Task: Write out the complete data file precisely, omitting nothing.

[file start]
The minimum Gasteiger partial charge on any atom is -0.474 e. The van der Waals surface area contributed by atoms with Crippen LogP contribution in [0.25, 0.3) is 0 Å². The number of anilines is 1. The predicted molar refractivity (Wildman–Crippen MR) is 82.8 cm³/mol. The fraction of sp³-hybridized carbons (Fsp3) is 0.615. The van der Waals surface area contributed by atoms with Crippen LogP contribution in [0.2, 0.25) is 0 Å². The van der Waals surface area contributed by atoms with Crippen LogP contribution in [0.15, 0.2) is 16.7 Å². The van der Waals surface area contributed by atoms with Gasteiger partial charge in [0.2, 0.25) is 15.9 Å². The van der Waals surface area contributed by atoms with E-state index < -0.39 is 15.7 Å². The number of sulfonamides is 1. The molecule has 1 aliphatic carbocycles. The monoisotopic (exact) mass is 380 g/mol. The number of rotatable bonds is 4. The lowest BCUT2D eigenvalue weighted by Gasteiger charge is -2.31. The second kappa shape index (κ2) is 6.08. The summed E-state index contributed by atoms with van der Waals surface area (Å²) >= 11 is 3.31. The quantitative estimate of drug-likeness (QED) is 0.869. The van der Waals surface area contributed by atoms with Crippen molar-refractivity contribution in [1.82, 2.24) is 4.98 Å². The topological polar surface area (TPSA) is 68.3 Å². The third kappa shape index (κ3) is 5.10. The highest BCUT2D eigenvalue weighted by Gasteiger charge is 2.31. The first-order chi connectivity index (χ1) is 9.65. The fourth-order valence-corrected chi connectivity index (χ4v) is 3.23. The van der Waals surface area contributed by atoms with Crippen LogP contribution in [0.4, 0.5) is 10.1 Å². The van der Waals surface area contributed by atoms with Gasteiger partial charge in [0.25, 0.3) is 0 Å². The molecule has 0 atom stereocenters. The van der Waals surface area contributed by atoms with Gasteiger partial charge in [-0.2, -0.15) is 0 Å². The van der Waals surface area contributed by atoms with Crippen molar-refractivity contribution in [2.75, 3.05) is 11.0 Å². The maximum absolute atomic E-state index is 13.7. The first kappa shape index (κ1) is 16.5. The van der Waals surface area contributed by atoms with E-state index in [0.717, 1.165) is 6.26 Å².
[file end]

The minimum Gasteiger partial charge on any atom is -0.474 e. The van der Waals surface area contributed by atoms with Crippen LogP contribution in [0.25, 0.3) is 0 Å². The number of anilines is 1. The predicted molar refractivity (Wildman–Crippen MR) is 82.8 cm³/mol. The fraction of sp³-hybridized carbons (Fsp3) is 0.615. The van der Waals surface area contributed by atoms with Crippen LogP contribution in [0.2, 0.25) is 0 Å². The van der Waals surface area contributed by atoms with Crippen LogP contribution in [0.15, 0.2) is 16.7 Å². The van der Waals surface area contributed by atoms with Gasteiger partial charge in [0.2, 0.25) is 15.9 Å². The van der Waals surface area contributed by atoms with E-state index < -0.39 is 15.7 Å². The number of sulfonamides is 1. The molecule has 1 aliphatic carbocycles. The monoisotopic (exact) mass is 380 g/mol. The number of rotatable bonds is 4. The lowest BCUT2D eigenvalue weighted by Gasteiger charge is -2.31. The second kappa shape index (κ2) is 6.08. The summed E-state index contributed by atoms with van der Waals surface area (Å²) >= 11 is 3.31. The quantitative estimate of drug-likeness (QED) is 0.869. The van der Waals surface area contributed by atoms with Crippen molar-refractivity contribution in [1.82, 2.24) is 4.98 Å². The topological polar surface area (TPSA) is 68.3 Å². The third kappa shape index (κ3) is 5.10. The highest BCUT2D eigenvalue weighted by Gasteiger charge is 2.31. The first-order chi connectivity index (χ1) is 9.65. The fourth-order valence-corrected chi connectivity index (χ4v) is 3.23. The van der Waals surface area contributed by atoms with Crippen LogP contribution in [0.4, 0.5) is 10.1 Å². The van der Waals surface area contributed by atoms with Gasteiger partial charge in [0.25, 0.3) is 0 Å². The molecule has 0 atom stereocenters. The van der Waals surface area contributed by atoms with Gasteiger partial charge in [-0.2, -0.15) is 0 Å². The van der Waals surface area contributed by atoms with Crippen molar-refractivity contribution in [2.75, 3.05) is 11.0 Å². The maximum absolute atomic E-state index is 13.7. The first kappa shape index (κ1) is 16.5. The van der Waals surface area contributed by atoms with E-state index in [0.717, 1.165) is 6.26 Å².